Central Government is based in Antigua but Barbuda has its own local Council.
Barbuda is part of a three-island state with Antigua and Redonda. After independence in 1981 Antigua and Barbuda remained a monarchy with Queen Elizabeth II as the Head of State and her representative in the state is the Governor General, presently Dame Louise Lake-Tack.
Parliament, situated in St Johns, Antigua, consists of the House of Representatives and the Senate, and Representatives (or MPs) are elected by popular vote from sixteen constituencies in Antigua, and one in Barbuda. A general election must be held within five years of the previous one. Senators are appointed by the Governor General on the advice of the Prime Minister and the Leader of the Opposition. The Prime Minister heads a Cabinet of Ministers who administer the State and all legislation is introduced in the House of Representatives and then passed to the Senate for review and assent - this form of Government is modelled on the British Parliamentary System.
On 25 March 2004 the United Progressive Party (UPP) defeated the Antigua Labour Party (ALP) administration to become the majority party in Parliament. Their leader Baldwin Spencer is now the Prime Minister. Gaston Brown is the new leader of the opposition party, the ALP, after the Bird family lost the 2004 election. Trevor Walker represents Barbuda as our MP in the House of Representatives, while Mackenzie Frank and Adrian Lee sit as Barbuda's Senators. Antigua and Barbuda is a member of the Caribbean Community (CARICOM) and joined the Caribbean Single Market and the Caribbean Court of Justice on 30 June 2006.
The Barbuda Council runs the internal affairs of the island on a day-to-basis in the administration buildings shown here, and was established in 1976 by the Barbuda Local Government Act, which created a Council of eleven members. Nine members are elected by the registered voters of Barbuda, with the Parliamentary Representative (MP) and the Senator who is nominated by the Council, as ex-officio members. The Councillors serve for 4 years with elections held every two years in March with four seats and five seats becoming vacant at alternate polls. The Barbuda Council administers and regulates agriculture, forestry, public health, public utilities, and roads as exclusive powers, and raises and collects revenue to meet expenses incurred in the performance of its functions.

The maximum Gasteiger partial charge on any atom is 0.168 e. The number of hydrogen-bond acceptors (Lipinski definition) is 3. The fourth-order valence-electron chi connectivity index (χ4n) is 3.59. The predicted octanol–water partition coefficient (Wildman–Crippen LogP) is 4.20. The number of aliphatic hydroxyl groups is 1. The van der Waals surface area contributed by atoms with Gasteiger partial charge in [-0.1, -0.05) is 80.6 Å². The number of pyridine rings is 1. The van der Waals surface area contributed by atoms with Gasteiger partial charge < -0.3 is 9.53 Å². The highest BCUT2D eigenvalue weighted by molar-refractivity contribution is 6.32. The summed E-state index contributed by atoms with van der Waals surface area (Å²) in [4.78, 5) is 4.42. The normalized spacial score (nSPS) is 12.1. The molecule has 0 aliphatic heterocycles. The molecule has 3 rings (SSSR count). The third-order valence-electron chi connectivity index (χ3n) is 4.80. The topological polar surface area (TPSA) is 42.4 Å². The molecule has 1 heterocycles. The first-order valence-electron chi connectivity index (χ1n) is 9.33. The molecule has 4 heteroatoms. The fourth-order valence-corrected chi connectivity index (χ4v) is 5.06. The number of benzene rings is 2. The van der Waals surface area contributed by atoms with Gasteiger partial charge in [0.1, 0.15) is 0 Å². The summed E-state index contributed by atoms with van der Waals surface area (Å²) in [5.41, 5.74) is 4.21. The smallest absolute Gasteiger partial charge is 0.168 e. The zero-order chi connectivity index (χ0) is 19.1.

The Barbuda Council has five committees; Finance. Works and General Purposes, Health, Social Welfare and Disaster, Tourism, Sports, Culture and Youth Affairs and Agriculture, Land, Forestry, Fisheries, Coastal/Marine Protection. The Council also has a Board of Education and Training. Contact details for Barbuda Council are -
General Information - (268) 460-0077
Chairmans Office - (268) 460-0001
Tourism - (268) 562-7065
The Council does not have a website but contributes information to barbudaful.net. Their postal address is: The Secretary, Barbuda Council, Codrington, Barbuda, (via St Johns, Antigua) West Indies. The current Chairman of Council is Senator Arthur Nibbs.
Trevor Walker represents the Barbuda People's Movement (BPM) and Barbuda in the House of Representatives. Trevor won the general election on 20 April 2004 and was sworn in by the then Governor General, Sir James Carlisle, at Government House in Antigua on 26 April 2004. He serves as Minister of Works and Transport in the UPP cabinet. Trevor Walker was first elected to the Barbuda Council in 2001. He was educated at the Holy Trinity School and was awarded a degree in economics by St Leo University in Florida. He worked at the K Club as the local manager for nine years. His father, Rueben Harris, was Minister of Education for eighteen years.